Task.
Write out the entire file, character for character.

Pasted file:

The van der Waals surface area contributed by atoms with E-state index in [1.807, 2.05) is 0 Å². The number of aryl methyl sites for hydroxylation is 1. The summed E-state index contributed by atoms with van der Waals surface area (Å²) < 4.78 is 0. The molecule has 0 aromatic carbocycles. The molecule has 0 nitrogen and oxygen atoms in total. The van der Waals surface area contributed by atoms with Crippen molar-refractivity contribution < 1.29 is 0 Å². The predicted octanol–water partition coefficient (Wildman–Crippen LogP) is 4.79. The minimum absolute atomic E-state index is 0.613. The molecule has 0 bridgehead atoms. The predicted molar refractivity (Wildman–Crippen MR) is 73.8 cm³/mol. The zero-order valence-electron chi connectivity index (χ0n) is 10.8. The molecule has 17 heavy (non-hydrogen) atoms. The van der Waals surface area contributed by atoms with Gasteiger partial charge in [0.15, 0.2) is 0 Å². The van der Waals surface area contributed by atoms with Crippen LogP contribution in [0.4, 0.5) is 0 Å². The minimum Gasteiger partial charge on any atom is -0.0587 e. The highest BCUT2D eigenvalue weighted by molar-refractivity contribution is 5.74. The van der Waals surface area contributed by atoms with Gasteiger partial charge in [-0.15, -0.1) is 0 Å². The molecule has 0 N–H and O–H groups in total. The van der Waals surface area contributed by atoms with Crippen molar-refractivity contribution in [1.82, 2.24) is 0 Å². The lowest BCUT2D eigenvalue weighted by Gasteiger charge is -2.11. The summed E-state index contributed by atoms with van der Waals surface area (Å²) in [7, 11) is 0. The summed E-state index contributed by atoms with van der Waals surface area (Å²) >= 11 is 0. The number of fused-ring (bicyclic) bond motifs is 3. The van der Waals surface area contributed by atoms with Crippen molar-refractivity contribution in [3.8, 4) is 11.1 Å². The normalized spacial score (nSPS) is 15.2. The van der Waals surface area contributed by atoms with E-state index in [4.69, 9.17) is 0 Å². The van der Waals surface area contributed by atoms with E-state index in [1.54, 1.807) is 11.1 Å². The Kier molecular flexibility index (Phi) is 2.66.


The van der Waals surface area contributed by atoms with E-state index in [1.807, 2.05) is 0 Å². The number of aryl methyl sites for hydroxylation is 1. The summed E-state index contributed by atoms with van der Waals surface area (Å²) < 4.78 is 0. The molecule has 0 aromatic carbocycles. The molecule has 0 nitrogen and oxygen atoms in total. The van der Waals surface area contributed by atoms with Crippen molar-refractivity contribution < 1.29 is 0 Å². The predicted octanol–water partition coefficient (Wildman–Crippen LogP) is 4.79. The minimum absolute atomic E-state index is 0.613. The molecule has 0 bridgehead atoms. The predicted molar refractivity (Wildman–Crippen MR) is 73.8 cm³/mol. The zero-order valence-electron chi connectivity index (χ0n) is 10.8. The molecule has 17 heavy (non-hydrogen) atoms. The van der Waals surface area contributed by atoms with Gasteiger partial charge in [0.15, 0.2) is 0 Å². The van der Waals surface area contributed by atoms with Crippen LogP contribution in [0.4, 0.5) is 0 Å². The minimum Gasteiger partial charge on any atom is -0.0587 e. The highest BCUT2D eigenvalue weighted by molar-refractivity contribution is 5.74. The van der Waals surface area contributed by atoms with Gasteiger partial charge in [-0.15, -0.1) is 0 Å². The molecule has 0 N–H and O–H groups in total. The van der Waals surface area contributed by atoms with Crippen molar-refractivity contribution in [1.82, 2.24) is 0 Å². The lowest BCUT2D eigenvalue weighted by Gasteiger charge is -2.11. The summed E-state index contributed by atoms with van der Waals surface area (Å²) in [7, 11) is 0. The summed E-state index contributed by atoms with van der Waals surface area (Å²) >= 11 is 0. The number of fused-ring (bicyclic) bond motifs is 3. The van der Waals surface area contributed by atoms with Crippen molar-refractivity contribution in [3.8, 4) is 11.1 Å². The normalized spacial score (nSPS) is 15.2. The van der Waals surface area contributed by atoms with E-state index in [4.69, 9.17) is 0 Å². The van der Waals surface area contributed by atoms with E-state index in [1.54, 1.807) is 11.1 Å². The Kier molecular flexibility index (Phi) is 2.66.